New Children’s Math Aid


Richard Wagner Finds a Fresh, Young Audience in a New Children’s Math Aid

by Brad Donaldson

The land of educational toys may be changing. A new Harvard/MIT endorsed math educational learning aid called Yamie Chess, that interactively features a nineteenth century European grandmaster chess game, is using the prelude to Richard Wagner’s Parsifal movement to introduce kids to their science-fiction fantasy.

“What makes this unique is that the book offers several things at the same time: The storyline gives us a beautifully drawn, deeply conceived, emotionally compelling fantasy adventure. To progress, you will discover that you’re effortlessly learning how the chess pieces move (the adventure begins in earnest after you learn chess basics), and your newfound knowledge of chess will seamlessly blend into math lessons, physics, and moral imperatives.” 

Extract from International Master Jeremy Silman’s review of Yamie Chess (Read full review at :

The Yamie Chess story revolves around an American boy genius from New York City, whose mind wakes up, under anesthetic, in a dream world where all the cartoon characters are the chess pieces on the board. Yamie Chess is set to teach kids the mathematical logic underlying classic chess, aligned to the National Council of Teachers of Mathematics Curriculum Focal Points in algebra, geometry, data analysis, number logic and measurement. Yamie Chess launches at the American International Toy Fair 2014 in New York in a couple of months time.

It’s not often that a children’s math learning aid is designed by MIT, Caltech and Stanford engineers, and advertises itself using a lullaby themed to classical music. And, even more rare, to find one that teaches kids classic chess, Rene Descartes’s metaphysical dualism philosophy, mathematical theory and at the same time, seeks to get the many kids who are math phobic about numbers, not just love to math — but to start modelling math earlier in school before college.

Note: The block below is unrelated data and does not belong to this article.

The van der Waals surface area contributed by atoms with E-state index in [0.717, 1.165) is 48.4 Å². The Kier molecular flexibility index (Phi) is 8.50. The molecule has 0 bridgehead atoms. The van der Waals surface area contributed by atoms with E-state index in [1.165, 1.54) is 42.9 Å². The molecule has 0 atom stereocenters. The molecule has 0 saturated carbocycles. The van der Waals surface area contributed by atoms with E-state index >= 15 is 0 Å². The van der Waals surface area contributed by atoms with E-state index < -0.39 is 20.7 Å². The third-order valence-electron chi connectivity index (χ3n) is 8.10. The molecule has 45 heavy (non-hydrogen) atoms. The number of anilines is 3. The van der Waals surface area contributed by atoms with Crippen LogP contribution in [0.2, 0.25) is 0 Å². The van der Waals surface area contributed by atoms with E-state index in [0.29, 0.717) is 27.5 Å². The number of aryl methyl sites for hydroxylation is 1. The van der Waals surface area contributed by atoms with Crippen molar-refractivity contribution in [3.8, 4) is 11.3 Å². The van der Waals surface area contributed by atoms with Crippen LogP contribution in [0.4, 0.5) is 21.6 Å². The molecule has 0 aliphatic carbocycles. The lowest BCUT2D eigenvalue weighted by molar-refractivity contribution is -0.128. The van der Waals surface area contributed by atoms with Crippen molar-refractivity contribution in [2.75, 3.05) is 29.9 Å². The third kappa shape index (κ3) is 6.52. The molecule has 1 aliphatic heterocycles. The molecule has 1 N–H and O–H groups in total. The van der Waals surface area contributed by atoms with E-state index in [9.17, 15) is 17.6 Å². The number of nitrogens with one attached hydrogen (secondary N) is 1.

But that’s what Yamie Chess is offering. As Jeremy Silman, the American chess champion who created the chess scene in Harry Potter and the Sorcerer’s Stone explains on his above website, Yamie Chess is a compelling fantasy adventure.

I’ll leave it to the scholars on Chomskyan linguistics to examine Yamie Chess further, probably taking this into a discussion of formal semantics, Frege’s principle of compositionality and what it means, philosophically speaking, to be awake– but for the easy listener, how Yamie Chess has linked in their “The Mind Kingdom lullaby” for young learners, the deeper meaning of Wagner’s haunting prelude with an original sci-fi fantasy about mind and consciousness, is something quite compelling to behold. Turn the volume up and listen to it here:

Reading the interesting written review of University of Chicago mathematics PhD, Professor Ashley Ahlin (, who play tested Yamie Chess with her children, it’s not surprising to learn that the product, designed by top U.S. post-graduate math educators, was advised by a 2-time United States chess champion, Jennifer Shahade.

The cues here for the music theorist are substantial. Yamie Chess visuospatially teaches math and classic chess through cartoons, akin to how “children learned syntax as toddlers” as the Yamie Chess website explains, and for any parents reading this, their parents/grandparents’ FAQ section is definitely worth a look:

Based in Nevada, the company behind this exciting new math aid, Yamie Chess Ltd, has committed to manufacture the product in America, and intends to do an animated series addressing key math and science learning skills for kids over the coming years.

In 2013, Yamie Chess won the Canada International Film Festival’s Royal Reel Award in animation for a cel animation called King Tigermore in Strawberry Fields, in which they synchronized Mozart’s Symphony No 25 in G Minor to hand drawn animated line art.

Further reading:

The Mind Kingdom Lullaby:

Yamie Chess K-8 Teacher’s Guide




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